How to Make Colored Pencils

Read Time: 3 minutes

Colored pencils are a sure way to brighten your day, especially with the many options for adult coloring books. If you’ve bought colored pencils, you’ve probably noticed that they all color a bit differently. That’s because the quality of a colored pencil is mostly dependent on the amount of pigment in the lead. But how exactly are these lovely tools made?

It All Starts in the Forests

Large companies that produce colored pencils may have their own tree farms, such as Crayola. These trees are grown specifically to become pencils, which is a great way to minimize the environmental impact of logging. It’s necessary to use this process because pencils require a certain kind of lead.

They must be solid enough not to bend under the pressure of a person’s hand, but soft enough to be sharpened. Trees like cedar and basswood are grown for several years before being chopped down and sent to the sawmill, where they’ll dry, have the bark removed, and be whittled down into the casings for the colored pencil lead.

Lead Is a Pigment

Lead is an interesting term to use for colored pencils, and it’s not entirely accurate. The “lead” in colored pencils is actually a pigment, mixed with different extenders, binders, and, of course, water. Binders are usually gums, resins or waxes that help to pull everything together. Extenders, meanwhile, are used to adjust the texture. Although they’re usually solid, they are small enough that you shouldn’t notice them when using colored pencils.

The Pigments Are Premixed

They premix pigments in large batches, so they’re available to produce more colored pencils. The ingredients are then mixed in different, usually secret, recipes to create a company’s signature colored pencil lead.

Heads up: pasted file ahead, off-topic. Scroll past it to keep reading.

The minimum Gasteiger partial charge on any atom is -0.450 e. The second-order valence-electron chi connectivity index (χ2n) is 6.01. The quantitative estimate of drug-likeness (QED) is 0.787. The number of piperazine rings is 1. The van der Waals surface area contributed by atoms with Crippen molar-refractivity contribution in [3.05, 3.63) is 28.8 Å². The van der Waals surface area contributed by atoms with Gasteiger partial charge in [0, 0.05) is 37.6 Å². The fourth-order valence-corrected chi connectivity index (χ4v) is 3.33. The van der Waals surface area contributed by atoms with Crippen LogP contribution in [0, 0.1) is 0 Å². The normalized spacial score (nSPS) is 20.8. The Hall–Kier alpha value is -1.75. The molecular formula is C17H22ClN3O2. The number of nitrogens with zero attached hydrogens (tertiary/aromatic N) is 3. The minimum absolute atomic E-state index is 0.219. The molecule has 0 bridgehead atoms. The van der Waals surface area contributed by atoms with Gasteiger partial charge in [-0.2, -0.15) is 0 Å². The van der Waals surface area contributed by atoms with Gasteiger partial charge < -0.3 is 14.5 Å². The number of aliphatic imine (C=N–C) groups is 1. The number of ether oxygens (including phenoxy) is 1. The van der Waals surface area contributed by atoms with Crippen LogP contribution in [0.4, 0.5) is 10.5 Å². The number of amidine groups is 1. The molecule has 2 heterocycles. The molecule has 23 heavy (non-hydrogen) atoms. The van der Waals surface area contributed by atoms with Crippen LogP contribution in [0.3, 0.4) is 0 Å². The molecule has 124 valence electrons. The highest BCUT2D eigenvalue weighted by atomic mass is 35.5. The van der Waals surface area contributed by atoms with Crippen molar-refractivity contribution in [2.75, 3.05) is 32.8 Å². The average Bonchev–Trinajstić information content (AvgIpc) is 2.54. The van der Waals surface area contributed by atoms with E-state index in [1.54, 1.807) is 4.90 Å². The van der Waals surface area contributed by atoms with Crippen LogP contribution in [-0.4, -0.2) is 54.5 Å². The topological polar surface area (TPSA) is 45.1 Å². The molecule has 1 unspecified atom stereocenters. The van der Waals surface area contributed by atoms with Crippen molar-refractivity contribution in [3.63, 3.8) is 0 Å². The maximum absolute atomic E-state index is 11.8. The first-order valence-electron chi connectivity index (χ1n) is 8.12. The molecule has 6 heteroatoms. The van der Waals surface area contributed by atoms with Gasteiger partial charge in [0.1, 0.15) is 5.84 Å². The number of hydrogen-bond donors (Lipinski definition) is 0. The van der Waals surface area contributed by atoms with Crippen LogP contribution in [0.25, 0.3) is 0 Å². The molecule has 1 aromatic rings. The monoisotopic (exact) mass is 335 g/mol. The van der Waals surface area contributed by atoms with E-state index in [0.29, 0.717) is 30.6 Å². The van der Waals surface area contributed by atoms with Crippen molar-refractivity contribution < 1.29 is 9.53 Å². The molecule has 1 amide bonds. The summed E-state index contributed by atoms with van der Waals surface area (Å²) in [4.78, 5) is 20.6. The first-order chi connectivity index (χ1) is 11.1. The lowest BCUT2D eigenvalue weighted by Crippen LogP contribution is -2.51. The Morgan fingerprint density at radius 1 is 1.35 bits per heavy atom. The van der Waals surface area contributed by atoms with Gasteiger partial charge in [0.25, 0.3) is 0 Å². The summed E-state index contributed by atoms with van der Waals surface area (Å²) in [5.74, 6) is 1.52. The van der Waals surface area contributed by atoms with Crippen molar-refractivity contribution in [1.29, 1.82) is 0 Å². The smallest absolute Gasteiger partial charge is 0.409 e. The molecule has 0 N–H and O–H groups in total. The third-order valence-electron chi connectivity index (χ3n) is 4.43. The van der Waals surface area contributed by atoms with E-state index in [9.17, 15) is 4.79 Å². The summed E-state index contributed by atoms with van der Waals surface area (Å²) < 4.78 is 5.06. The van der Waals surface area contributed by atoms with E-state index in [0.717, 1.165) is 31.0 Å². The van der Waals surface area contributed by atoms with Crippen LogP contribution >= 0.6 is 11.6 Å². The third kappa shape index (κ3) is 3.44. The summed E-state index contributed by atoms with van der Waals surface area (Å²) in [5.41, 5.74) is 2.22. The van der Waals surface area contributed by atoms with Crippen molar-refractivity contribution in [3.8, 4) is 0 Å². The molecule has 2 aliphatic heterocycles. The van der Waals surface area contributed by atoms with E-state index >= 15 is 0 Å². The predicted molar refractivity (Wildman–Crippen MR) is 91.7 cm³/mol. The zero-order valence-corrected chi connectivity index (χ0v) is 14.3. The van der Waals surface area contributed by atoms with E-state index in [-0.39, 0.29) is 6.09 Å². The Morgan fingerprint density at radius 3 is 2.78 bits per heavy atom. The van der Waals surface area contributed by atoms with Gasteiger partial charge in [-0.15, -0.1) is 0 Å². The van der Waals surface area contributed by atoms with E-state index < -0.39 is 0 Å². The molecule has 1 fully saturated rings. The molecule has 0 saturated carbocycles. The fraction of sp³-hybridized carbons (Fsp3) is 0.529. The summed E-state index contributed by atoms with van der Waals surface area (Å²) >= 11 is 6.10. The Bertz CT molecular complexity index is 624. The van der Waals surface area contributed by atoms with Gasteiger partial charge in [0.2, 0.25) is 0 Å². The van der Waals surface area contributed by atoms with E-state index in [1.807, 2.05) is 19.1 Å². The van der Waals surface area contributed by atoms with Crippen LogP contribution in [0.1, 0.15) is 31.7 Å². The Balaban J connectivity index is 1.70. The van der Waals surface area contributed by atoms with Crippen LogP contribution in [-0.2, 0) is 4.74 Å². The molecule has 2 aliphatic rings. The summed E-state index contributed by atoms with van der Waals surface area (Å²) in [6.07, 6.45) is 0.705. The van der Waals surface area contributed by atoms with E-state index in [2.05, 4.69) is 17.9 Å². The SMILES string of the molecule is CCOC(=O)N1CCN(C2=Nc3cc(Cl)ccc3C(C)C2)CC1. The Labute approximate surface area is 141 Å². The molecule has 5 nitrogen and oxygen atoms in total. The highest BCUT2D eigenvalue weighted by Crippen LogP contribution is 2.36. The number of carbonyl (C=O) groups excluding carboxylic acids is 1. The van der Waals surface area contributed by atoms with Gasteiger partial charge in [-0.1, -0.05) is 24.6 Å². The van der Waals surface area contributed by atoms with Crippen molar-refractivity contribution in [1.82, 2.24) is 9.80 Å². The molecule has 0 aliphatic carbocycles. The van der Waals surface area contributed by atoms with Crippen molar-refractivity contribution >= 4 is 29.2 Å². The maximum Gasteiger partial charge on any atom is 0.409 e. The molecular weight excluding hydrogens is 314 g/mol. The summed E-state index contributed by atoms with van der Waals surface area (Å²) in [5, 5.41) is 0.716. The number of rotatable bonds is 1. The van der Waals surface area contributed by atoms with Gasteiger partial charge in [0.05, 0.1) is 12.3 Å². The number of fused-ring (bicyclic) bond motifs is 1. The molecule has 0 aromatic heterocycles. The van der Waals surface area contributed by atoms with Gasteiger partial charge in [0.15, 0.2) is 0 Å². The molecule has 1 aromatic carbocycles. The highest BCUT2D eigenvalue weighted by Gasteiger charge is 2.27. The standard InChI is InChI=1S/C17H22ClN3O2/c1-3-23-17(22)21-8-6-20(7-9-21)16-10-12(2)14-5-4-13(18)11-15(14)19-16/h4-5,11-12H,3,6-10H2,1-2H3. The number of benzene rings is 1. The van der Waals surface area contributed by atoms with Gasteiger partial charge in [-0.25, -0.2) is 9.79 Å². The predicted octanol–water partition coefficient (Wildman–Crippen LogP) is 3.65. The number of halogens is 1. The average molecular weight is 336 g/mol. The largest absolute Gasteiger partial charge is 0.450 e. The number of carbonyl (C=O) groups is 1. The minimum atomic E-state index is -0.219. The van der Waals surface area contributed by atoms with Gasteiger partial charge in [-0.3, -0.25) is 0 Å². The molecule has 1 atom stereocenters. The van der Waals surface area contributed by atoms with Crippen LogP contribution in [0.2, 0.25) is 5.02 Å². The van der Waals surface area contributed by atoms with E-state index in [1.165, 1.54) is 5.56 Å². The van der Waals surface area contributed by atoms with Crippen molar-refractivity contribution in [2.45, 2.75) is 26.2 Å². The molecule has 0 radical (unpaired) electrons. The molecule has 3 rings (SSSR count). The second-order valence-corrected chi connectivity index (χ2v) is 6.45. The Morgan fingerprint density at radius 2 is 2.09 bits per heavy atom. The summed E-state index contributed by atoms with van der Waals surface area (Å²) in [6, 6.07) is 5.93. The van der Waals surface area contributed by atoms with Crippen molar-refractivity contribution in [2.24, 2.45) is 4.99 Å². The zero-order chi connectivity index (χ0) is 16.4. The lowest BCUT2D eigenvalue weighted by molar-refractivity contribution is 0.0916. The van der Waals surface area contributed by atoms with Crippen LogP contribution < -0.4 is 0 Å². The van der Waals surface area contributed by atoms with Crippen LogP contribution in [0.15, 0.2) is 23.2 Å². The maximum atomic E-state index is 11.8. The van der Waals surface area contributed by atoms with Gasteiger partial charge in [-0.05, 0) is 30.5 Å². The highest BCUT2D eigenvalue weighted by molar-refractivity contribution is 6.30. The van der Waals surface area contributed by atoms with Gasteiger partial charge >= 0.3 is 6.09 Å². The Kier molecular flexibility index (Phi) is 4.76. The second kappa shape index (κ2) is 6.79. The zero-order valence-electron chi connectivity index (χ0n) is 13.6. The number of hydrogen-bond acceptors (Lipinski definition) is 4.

They combine ingredients until they reach a dough-like consistency; it’s rolled out flat and then mashed into long, cylindrical shapes called cartridges. Next, they pass through another machine that squeezes them into the length and diameter of pencil lead. In this case, the machine is called an extrusion press. Finally the lead is dried in an oven.

The Lead Is Tested

It’s important to test the lead before it’s used to make colored pencils. One test is a stress test, where they apply pressure at a single point until the lead breaks. This helps ensure that the lead is strong enough for the company’s standards. Another common test is a drawing test, where the lead must draw continuously for a certain length. A lightfastness test guards against fading.

If the randomly selected piece fails any of the tests, the entire batch fails. This is why lead is made one batch at a time and not mixed with others at any point.

A Colored Pencil Is Created

They cut slots in the wood and place the lead inside. The same machine that inserts the lead also puts a thin layer of glue on the bottom half. After they secure the top half of the wood, the colored pencil is bound together and left to dry before a machine slices the individual pencils out of the sandwiches.

The Pencils Are Painted and Packaged

The last step is to paint the now-dry colored pencils. The paint will coat an o-ring, which is a small paintbrush that can paint the pencils in one stroke. After they are dry, the company paints the ends either white or the color of the lead. Lastly, the company’s logo is branded on the side and filled with a metallic stamp. Once they’re dry and labeled, they’re rolled across an abrasive surface to sharpen them.

The pencils are sorted into the proper color sets and placed into their trays. Finally, the colored pencils are shipped to sale points. Remember, each company’s recipe for their colored pencils is secret, so don’t be surprised if you prefer one over the other.

Next time you use a colored pencil, think about all the work that went into that single, small object. It’s a long process to get your pencil all the way from the forests to your door.

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Category: Everyday Science

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Article by: Megan Ray Nichols

Megan Ray Nichols is a freelance science writer and science enthusiast. Her favorite subjects include astronomy and the environment. Megan is also a regular contributor to The Naked Scientists, Thomas Insights, and Real Clear Science. When she isn't writing, Megan loves watching movies, hiking, and stargazing.